Delco: I think [there's] nothing better than twenty-twenty hindsight.
Delco: [If] I had it to do over again as a school board member and as [a member of] that community, [I would have] insisted that they give that initial effort a longer trial period. When the order was made to integrate Anderson High School, I just felt like [it would have been better] if they had said, "We'll do this at least a semester and see how it works out," carefully monitored it, followed through on these people who said they'd move out of the neighborhood. Some of those people are still in those neighborhoods, so obviously they did not move out.
It was very discouraging that the opportunity to sustain an African American school where it was, as it was, with all of the obvious needed improvements—for example, the labs were disgraceful. That was one of the first things they tried to enhance when they thought that there were going to be non-African American students there. To me, if they had followed through and visited with parents and encouraged them, I think there would have been enough receiving parents in the non-African American community to sustain the old Anderson as a high school with much needed improvement and support services.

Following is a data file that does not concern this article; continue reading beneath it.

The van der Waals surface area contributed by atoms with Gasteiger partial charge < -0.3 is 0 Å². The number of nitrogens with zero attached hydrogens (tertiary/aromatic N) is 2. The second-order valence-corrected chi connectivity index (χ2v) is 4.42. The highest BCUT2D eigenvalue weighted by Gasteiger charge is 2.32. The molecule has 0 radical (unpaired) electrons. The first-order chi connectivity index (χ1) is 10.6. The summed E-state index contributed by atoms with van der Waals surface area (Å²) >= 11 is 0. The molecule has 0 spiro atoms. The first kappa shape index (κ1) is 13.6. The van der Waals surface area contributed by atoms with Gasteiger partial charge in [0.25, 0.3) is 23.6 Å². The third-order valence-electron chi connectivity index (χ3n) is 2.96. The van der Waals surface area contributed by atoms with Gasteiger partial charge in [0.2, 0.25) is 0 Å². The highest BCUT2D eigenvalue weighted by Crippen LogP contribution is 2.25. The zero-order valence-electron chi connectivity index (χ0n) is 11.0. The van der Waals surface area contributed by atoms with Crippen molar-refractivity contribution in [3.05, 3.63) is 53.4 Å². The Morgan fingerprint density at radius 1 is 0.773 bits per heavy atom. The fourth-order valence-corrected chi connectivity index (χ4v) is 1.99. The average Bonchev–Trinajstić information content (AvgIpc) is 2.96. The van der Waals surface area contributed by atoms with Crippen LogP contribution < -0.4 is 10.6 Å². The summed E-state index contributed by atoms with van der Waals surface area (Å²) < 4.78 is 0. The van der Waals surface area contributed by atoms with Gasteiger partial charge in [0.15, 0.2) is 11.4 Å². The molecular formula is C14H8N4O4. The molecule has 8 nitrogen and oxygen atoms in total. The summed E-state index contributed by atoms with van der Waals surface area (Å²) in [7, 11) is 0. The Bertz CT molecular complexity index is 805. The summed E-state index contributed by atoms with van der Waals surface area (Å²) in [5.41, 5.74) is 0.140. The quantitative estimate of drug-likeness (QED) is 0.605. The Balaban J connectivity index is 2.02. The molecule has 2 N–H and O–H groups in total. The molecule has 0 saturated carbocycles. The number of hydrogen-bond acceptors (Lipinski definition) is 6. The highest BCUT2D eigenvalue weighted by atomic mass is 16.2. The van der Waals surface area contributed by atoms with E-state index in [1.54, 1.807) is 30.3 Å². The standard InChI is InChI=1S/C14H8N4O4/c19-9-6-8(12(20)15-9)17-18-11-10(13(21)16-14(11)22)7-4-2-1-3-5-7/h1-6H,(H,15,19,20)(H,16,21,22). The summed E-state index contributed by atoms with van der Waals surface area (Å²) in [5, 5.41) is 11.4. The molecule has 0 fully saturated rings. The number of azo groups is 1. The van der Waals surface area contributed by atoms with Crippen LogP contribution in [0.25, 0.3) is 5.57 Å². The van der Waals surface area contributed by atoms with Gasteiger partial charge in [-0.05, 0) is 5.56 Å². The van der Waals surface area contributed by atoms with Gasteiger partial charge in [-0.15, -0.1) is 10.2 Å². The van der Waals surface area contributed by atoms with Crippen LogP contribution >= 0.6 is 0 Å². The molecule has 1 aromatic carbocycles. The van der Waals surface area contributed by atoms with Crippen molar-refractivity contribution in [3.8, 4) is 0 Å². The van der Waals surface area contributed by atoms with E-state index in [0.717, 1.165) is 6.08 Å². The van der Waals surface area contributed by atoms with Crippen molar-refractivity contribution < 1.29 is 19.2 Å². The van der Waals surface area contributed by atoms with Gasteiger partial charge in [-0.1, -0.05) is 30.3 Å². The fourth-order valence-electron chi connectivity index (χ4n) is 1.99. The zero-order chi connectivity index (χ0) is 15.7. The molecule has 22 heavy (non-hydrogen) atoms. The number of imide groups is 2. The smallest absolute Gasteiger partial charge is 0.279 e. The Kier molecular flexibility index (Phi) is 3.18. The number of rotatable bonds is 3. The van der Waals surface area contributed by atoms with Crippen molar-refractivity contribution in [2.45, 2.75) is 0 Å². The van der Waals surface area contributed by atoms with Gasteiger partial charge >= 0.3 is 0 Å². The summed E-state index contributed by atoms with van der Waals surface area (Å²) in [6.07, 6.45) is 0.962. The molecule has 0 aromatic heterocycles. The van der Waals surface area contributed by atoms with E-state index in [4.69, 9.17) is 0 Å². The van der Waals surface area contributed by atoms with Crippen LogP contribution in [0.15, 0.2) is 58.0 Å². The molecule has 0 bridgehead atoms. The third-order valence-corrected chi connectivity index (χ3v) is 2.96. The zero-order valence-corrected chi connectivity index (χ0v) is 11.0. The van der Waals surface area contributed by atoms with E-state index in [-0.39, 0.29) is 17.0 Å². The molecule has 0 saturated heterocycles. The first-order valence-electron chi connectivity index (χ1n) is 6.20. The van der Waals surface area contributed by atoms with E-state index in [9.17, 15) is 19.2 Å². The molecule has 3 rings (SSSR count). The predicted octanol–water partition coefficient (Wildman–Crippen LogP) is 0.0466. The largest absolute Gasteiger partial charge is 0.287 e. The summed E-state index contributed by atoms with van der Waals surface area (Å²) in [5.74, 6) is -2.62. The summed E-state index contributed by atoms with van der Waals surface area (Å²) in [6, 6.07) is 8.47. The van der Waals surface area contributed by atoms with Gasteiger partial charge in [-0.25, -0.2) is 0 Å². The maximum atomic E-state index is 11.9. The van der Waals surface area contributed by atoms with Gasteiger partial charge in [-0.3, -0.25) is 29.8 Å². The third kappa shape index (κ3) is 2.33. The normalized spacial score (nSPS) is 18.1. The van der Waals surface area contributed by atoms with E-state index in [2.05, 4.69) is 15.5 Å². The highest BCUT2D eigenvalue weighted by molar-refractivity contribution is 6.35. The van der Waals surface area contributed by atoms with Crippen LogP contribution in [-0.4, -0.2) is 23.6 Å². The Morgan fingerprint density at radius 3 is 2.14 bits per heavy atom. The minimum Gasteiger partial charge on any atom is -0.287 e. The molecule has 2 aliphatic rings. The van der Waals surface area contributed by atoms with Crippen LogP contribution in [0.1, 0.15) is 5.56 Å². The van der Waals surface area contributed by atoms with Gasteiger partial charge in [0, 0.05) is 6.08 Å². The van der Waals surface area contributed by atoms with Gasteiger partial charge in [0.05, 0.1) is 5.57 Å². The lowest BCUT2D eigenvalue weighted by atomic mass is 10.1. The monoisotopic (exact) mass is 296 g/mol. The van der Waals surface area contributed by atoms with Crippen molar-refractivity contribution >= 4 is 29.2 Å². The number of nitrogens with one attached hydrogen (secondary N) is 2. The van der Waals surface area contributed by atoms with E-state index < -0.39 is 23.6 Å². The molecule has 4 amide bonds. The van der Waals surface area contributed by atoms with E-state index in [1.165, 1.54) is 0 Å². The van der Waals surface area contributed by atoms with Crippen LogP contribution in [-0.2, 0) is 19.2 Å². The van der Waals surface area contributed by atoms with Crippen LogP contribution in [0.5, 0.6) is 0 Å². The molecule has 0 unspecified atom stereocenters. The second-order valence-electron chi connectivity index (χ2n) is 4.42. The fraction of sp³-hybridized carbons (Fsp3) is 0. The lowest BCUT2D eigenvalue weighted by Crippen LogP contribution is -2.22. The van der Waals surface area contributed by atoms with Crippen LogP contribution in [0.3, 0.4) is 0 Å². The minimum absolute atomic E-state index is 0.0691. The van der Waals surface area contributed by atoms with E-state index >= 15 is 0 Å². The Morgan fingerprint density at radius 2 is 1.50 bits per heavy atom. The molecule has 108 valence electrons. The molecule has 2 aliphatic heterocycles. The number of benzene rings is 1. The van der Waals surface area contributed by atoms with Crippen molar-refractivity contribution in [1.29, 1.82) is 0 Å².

[Also,] since we had a strong tradition in our community of parental involvement, then it should have been mandated that the PTA meetings would be one month at that [white] community and one month in our community. We had churches where they could have met, and it would have fostered some sense of connection. There was not any of that.
So looking back on that, I also think that we literally put our kids out there and left them, and there should have been more attempts [to help them]. There was a small group of people who tried to follow the kids, who tried to stay involved, but they were almost characterized as agitators and people who were troublemakers. I never characterized them as troublemakers. I felt that they were concerned parents. Every single one of them had kids in those schools that they were concerned about. If we had done, as a board and as a community, the follow-through on both ends, the situation might have been different.